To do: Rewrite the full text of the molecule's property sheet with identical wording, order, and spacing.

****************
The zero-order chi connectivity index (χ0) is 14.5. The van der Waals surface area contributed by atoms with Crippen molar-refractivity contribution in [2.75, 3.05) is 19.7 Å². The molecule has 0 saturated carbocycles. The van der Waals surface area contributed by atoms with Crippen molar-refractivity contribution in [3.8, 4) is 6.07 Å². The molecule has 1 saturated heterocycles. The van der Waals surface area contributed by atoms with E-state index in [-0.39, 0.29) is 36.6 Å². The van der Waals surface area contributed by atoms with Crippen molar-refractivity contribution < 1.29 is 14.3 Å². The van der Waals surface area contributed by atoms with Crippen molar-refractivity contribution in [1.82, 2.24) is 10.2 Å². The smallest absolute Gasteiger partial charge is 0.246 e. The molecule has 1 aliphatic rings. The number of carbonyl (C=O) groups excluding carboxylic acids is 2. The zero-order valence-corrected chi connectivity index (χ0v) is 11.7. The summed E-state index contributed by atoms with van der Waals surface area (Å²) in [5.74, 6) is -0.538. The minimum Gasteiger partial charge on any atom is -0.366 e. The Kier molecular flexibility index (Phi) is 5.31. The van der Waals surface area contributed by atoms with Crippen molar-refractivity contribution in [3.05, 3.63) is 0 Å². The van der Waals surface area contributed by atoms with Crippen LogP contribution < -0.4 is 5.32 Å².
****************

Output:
The zero-order chi connectivity index (χ0) is 14.5. The van der Waals surface area contributed by atoms with Crippen molar-refractivity contribution in [2.75, 3.05) is 19.7 Å². The molecule has 0 saturated carbocycles. The van der Waals surface area contributed by atoms with Crippen molar-refractivity contribution in [3.8, 4) is 6.07 Å². The molecule has 1 saturated heterocycles. The van der Waals surface area contributed by atoms with E-state index in [-0.39, 0.29) is 36.6 Å². The van der Waals surface area contributed by atoms with Crippen molar-refractivity contribution < 1.29 is 14.3 Å². The van der Waals surface area contributed by atoms with Crippen molar-refractivity contribution in [1.82, 2.24) is 10.2 Å². The smallest absolute Gasteiger partial charge is 0.246 e. The molecule has 1 aliphatic rings. The number of carbonyl (C=O) groups excluding carboxylic acids is 2. The zero-order valence-corrected chi connectivity index (χ0v) is 11.7. The summed E-state index contributed by atoms with van der Waals surface area (Å²) in [5.74, 6) is -0.538. The minimum Gasteiger partial charge on any atom is -0.366 e. The Kier molecular flexibility index (Phi) is 5.31. The van der Waals surface area contributed by atoms with Crippen molar-refractivity contribution in [3.05, 3.63) is 0 Å². The van der Waals surface area contributed by atoms with Crippen LogP contribution < -0.4 is 5.32 Å².